Ole Man Winter just doesn't want to go quietly into the past, as evidenced by the very cold temperatures that we are experiencing in the last week of February-from shirt sleeve, normal weather to the 30's and 40's takes a little getting used to! The Texas mountain laurels are blooming, but they can be fooled; Spanish daggers, however, are never fooled (according to local folklore) and they are blooming, too. Well, perhaps they weren't fooled, as the story goes that no freezing temperatures will occur after the Spanish daggers begin to flower-and it wasn't freezing, just close to it.

Normally, navel oranges would be in peak bloom by now, but they are just starting to push out. Generally, even round oranges would be beginning to flower at this time of year. The generally cooler weather of this winter has set up a very good flower induction and it has delayed the onset of the spring flush by a week or so. The delay could be longer, inasmuch as colder than normal temperatures are being predicted into the first week of March.

At the least, it would be helpful for the mist-drizzle of the last several days to give way to full-fledged rains to bring soil moisture levels to field capacity before the peak of the flush begins.


Fresh citrus sales are still in the pits, with total crop movement through mid-February being only 84.0 percent of last season. Navel volume shipped fresh amounts to only 70.3 percent of last season, while early and mid's are at 76.2 percent. Grapefruit is somewhat better at 88.3 percent of last season's volume.

Neither the reduced movement nor the generally lower f.o.b. prices make a whole lot of sense. Normally, a short crop season is reflected by generally higher f.o.b. prices, but not this season. Too, a short crop would normally move out at about the same pace year-to-year, but not this season. In other words, we have a reduced crop which is being marketed at a reduced pace and which is bringing lower f.o.b. prices.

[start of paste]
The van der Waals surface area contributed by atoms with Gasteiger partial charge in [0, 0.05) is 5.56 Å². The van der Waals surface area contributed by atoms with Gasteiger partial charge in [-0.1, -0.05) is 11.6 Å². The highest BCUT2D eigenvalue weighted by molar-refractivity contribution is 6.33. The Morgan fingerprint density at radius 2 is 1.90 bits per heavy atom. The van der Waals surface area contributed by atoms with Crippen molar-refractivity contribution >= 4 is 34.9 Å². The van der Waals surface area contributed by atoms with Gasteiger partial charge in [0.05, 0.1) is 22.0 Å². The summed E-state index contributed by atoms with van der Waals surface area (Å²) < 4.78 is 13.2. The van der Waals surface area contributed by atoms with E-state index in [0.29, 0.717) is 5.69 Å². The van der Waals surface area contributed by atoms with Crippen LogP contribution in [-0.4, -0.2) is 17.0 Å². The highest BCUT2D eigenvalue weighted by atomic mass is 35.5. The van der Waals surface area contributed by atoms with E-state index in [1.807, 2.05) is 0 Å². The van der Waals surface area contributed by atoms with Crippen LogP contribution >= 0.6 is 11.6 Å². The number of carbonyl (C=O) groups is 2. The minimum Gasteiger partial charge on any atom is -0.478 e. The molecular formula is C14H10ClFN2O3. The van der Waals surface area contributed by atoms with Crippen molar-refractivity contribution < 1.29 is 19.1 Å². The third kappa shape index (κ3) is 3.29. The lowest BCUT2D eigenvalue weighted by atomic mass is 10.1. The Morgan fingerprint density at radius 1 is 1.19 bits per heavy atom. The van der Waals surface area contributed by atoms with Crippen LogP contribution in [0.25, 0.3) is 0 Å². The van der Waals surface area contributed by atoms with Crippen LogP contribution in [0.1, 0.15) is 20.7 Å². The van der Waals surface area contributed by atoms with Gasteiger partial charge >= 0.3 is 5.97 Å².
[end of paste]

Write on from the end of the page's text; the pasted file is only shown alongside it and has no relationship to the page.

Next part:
True, Texas citrus is not in control of the fresh market-but Florida's grapefruit and orange crops are both down substantially from last season. California's orange crop is up somewhat, though not enough to offset the overall U.S. orange crop reduction-California's oranges are grown for the fresh market.


Anastrepha serpentina, commonly known as the sapote fruit fly, has been trapped in roughly two locations in the Valley since January a male and 2 immature females in south McAllen and 2 immature females north of Donna. Because of the proximity of the finds in each area, quarantine protocols have been implemented by TDA. The overall area under quarantine is about 225 square miles, forming a lazy 8 configuration encompassing the centers of the two finds. Generally, the zone extends west to east from east Mission to Highway 1015 in Weslaco, and north to south from Hidalgo to just below Edinburg on the west area, and from just south of Donna to just across Highway 107 in the eastern area.

With an estimated 5,000 acres of citrus in the quarantine area, this is a serious event. No one seems to know how much unharvested fruit remains in the area. What does it mean to the citrus grower? More bad news to go with a season that just has not been all that great to begin with.